This story is part of AIN's continuing coverage of the impact of the coronavirus on aviation.
House aviation subcommittee chairman Rick Larsen (D-Washington) and Rep. Ron Estes (R-Kansas) jointly introduced a bill in the U.S. House on Monday to establish a cost-share program that would help preserve aviation manufacturing jobs at risk of furloughs during the pandemic. Similar to the bill (S.3705) introduced in the Senate by Jerry Moran (R-Kansas) and Mark Warner (D-Virginia) in May, the Aviation Manufacturing Jobs Protection Act of 2020 (H.R. 8002) would enable federal government assistance for up to 50 percent of compensation for “at-risk” aviation manufacturer employees, as long as the company covers the remaining portion.
Under the program, the Department of Treasury would enter into six-month renewable agreements with manufacturers that would ensure full salaries are maintained for the at-risk employees. Manufacturers must demonstrate that the workers were at risk and must use the federal assistance solely for their compensation. Compensation assistance is limited to 25 percent of the workforce. The program would be available until April 30, 2022.
“This bipartisan bill provides critical relief to help sustain the aerospace supply chain until the nation gets to the other side of the pandemic,” said Larsen, whose legislative district includes Boeing facilities and numerous suppliers. “I am committed to protecting these jobs and supporting the dedicated women and men who keep the supply chain moving during such challenging times.”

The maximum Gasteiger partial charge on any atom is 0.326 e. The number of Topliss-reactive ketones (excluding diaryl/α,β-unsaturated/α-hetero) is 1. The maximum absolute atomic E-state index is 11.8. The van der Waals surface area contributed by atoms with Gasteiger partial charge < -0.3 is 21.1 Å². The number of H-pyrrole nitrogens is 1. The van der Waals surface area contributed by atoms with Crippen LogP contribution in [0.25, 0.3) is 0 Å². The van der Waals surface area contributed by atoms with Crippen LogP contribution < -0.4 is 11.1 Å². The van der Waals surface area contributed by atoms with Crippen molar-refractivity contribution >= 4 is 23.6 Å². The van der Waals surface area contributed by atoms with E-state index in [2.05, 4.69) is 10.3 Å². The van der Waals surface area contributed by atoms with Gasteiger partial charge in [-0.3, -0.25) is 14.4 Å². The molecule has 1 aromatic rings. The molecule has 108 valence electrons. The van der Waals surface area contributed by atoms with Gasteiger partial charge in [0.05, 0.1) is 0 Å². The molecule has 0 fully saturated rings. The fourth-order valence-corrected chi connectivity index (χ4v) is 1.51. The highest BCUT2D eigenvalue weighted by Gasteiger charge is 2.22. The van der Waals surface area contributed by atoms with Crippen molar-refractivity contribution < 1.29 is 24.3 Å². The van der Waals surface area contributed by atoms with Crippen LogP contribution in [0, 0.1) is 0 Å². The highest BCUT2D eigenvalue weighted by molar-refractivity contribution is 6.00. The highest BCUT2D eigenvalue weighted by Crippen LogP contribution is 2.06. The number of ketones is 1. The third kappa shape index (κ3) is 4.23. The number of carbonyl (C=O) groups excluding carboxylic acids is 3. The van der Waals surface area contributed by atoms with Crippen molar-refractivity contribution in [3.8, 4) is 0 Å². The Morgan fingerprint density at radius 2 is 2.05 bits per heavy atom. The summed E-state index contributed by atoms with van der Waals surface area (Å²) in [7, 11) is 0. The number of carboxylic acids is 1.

"Kansans have built general aviation and commercial airplanes for a century, helping us become the air capital of the world. However, recent groundings and the negative effects of Covid-19 have slowed production rates to record lows, putting thousands of Kansans out of work and jeopardizing our local companies' stability," added Estes, who is a member of the House Ways and Means Committee, which has jurisdiction over the bill. "The Aviation Manufacturing Jobs Protection Act will help keep workers on the payroll and connected with their aviation jobs, which solves the short-term unemployment issue and keeps our skilled workforce here."
Introduced with a half-dozen other cosponsors, the bill immediately drew strong industry support, including from a coalition of five associations representing manufacturers, repair stations, and workers.
“The aviation manufacturing and maintenance industry continues to face stiff headwinds from the Covid-19 pandemic,” said Pete Bunce, president and CEO of the General Aviation Manufacturers Association, which was among the groups endorsing the bill. “Given that general and commercial aviation are significant contributors to the U.S. economy, it is essential that both industry and government partner together to protect aviation manufacturing and maintenance jobs in this vital sector.”
“Steps taken earlier this year have worked, but more assistance is needed as the Covid-19 pandemic continues to harm people, communities, and economies worldwide,” added Aerospace Industries Association president and CEO Eric Fanning, saying the bill provides “temporary and targeted support.”
Aeronautical Repair Station Association executive v-p Christian Klein called the bill “a lifeline” for an industry that has watched revenues plummet nearly 50 percent and possibly lost nearly a quarter of the workforce in recent months.
Others joining in this support included the National Defense Industrial Association and the International Association of Machinists and Aerospace Workers.
The groups underscored the importance of government assistance to preserving jobs, pointing to a recent study finding that the Paycheck Protection Program (PPP) alone saved between 1.5 and 3.5 million jobs.